Recently (2018-2021), I saw incredible change in boys starting a new Trades-oriented course - they studied their specific trade all day, with extra lessons in literacy and numeracy. Previously lackluster, totally unmotivated students acquired new focus and made 180 degree changes with a view to leaving school one year early. They suddenly had focus. School had real purpose. By the end of the year, all of the students learned various metalworking skills in which they became totally absorbed, passed various qualifications (Health and Safetly / welding / metal fabrication, etc).. This course gave the boys real-world direction and they became focused on achieving everything that was put in front of them. In short, they grew up and became adults and before the school year was over most gained apprenticeships or jobs. To be fair, the school did a lot of work and should take some credit but the real change occurred when the students 'woke up' and created their own future. What the school did was to present the boys with an achievable future. Boys turned into men before the end of the school year; when I see them out and about at work in the local township they are always happy and positive. They have all developed a good group consciousness and they mostly keep in touch with each other, which should serve them well moving forwards.




Developing the self - in practice

I suggest reducing the academic focus and concentrate on developing self-directed learning and meaningful skills. Success in one area of life can only lead to benefits in other areas. The opportunity to really have a go at and excel at something more meaningful, combined with subsequent increases in determination and perseverance to succeed, will provide gains in confidence and the creation of better character.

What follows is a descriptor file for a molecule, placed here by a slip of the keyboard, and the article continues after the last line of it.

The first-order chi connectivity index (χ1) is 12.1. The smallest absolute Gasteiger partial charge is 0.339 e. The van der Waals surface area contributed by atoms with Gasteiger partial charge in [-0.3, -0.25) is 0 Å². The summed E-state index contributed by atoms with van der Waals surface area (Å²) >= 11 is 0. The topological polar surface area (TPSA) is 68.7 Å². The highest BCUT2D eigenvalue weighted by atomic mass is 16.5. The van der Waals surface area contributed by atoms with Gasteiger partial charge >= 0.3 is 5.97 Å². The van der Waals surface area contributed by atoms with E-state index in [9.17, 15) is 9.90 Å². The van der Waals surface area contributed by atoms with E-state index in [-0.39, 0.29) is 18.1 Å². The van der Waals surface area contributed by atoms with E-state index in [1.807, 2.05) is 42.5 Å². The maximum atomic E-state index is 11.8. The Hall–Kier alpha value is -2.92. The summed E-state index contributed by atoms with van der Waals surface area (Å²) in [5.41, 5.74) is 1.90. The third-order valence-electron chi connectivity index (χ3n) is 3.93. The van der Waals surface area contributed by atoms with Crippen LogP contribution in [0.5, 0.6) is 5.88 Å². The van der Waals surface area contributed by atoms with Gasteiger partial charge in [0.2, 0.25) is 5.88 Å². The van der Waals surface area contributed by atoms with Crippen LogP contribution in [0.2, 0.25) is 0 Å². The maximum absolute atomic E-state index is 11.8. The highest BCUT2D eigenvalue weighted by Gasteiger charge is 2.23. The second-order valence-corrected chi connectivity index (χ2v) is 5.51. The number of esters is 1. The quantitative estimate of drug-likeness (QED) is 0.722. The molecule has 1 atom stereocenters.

In this programme, a student would be free to change their chosen area at the end of the year. Or, they could choose to continue it. A student who did rugby for three hours a day for five years would narrow his employment potential but would be an absolute expert at rugby. The desire and determination to push for excellence is something that will permeate to other areas of life.

The purpose of morning study is to reach a certain level of literacy and numeracy. If not achieved, it would have to be studied again the following year. With such a plan, a two year junior programme could be completed in one year by a keen student thereby giving them more freedom to chose what they wanted to do from thereon. This would motivate some to study harder. In terms of results, competence supersedes qualification (I don't want to see your piano certificate - I want to hear you play). Once literacy and numeracy have been achieved, that study time would be free to be reallocated to other subjects.

Afternoon programmes would have zero assessments. All study areas would have equal weight. The entire emphasis is to be on the 'doing' and to do it as well as it can be done, intensely, over a long period of time. On graduation they would receive a report on what they have achieved.

After graduation, the school releases its students into the local economy. They will have had a great learning experience and will have enjoyed it. At school, they will have succeeded and bettered themselves. Their self-direction and creativity will have been expanded. They will have the ability to adapt to learn new skills. In their future, they will know how to continue to succeed and better themselves ... because they have already done it. 

Programme Focus

Students could


choose the same study area each year for five years


switch to a different area after a couple of years


choose a completely different area each year


focus entirely on academics if they so wish


choose ordinary subjects in the morning once literacy and numeracy have been achieved

*Student timetables need to be totally flexible.



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Last updated: 06-Dec-2021.